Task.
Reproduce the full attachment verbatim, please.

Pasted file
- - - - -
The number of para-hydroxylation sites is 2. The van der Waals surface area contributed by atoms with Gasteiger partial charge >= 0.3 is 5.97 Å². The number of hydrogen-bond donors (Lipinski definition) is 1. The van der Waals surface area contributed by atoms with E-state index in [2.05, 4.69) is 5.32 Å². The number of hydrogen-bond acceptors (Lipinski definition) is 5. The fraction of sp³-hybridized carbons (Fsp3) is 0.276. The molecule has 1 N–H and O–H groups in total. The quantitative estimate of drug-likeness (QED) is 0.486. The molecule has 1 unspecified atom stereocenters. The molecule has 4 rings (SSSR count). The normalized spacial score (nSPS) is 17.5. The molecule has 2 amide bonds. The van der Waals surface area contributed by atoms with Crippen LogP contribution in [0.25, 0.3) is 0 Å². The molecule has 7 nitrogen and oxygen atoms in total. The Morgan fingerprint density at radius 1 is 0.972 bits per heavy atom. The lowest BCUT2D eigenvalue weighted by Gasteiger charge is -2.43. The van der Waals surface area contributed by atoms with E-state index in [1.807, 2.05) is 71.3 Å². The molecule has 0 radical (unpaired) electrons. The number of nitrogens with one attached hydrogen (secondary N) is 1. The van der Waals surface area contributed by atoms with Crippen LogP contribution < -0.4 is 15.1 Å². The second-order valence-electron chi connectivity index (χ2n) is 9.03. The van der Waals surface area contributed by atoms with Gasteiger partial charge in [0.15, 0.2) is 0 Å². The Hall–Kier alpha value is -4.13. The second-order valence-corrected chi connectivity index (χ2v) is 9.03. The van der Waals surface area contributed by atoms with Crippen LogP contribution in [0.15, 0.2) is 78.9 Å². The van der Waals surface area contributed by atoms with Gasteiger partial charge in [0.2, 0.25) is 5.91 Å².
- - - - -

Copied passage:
The number of para-hydroxylation sites is 2. The van der Waals surface area contributed by atoms with Gasteiger partial charge >= 0.3 is 5.97 Å². The number of hydrogen-bond donors (Lipinski definition) is 1. The van der Waals surface area contributed by atoms with E-state index in [2.05, 4.69) is 5.32 Å². The number of hydrogen-bond acceptors (Lipinski definition) is 5. The fraction of sp³-hybridized carbons (Fsp3) is 0.276. The molecule has 1 N–H and O–H groups in total. The quantitative estimate of drug-likeness (QED) is 0.486. The molecule has 1 unspecified atom stereocenters. The molecule has 4 rings (SSSR count). The normalized spacial score (nSPS) is 17.5. The molecule has 2 amide bonds. The van der Waals surface area contributed by atoms with Crippen LogP contribution in [0.25, 0.3) is 0 Å². The molecule has 7 nitrogen and oxygen atoms in total. The Morgan fingerprint density at radius 1 is 0.972 bits per heavy atom. The lowest BCUT2D eigenvalue weighted by Gasteiger charge is -2.43. The van der Waals surface area contributed by atoms with E-state index in [1.807, 2.05) is 71.3 Å². The molecule has 0 radical (unpaired) electrons. The number of nitrogens with one attached hydrogen (secondary N) is 1. The van der Waals surface area contributed by atoms with Crippen LogP contribution < -0.4 is 15.1 Å². The second-order valence-electron chi connectivity index (χ2n) is 9.03. The van der Waals surface area contributed by atoms with Gasteiger partial charge in [0.15, 0.2) is 0 Å². The Hall–Kier alpha value is -4.13. The second-order valence-corrected chi connectivity index (χ2v) is 9.03. The van der Waals surface area contributed by atoms with Crippen LogP contribution in [0.15, 0.2) is 78.9 Å². The van der Waals surface area contributed by atoms with Gasteiger partial charge in [0.2, 0.25) is 5.91 Å².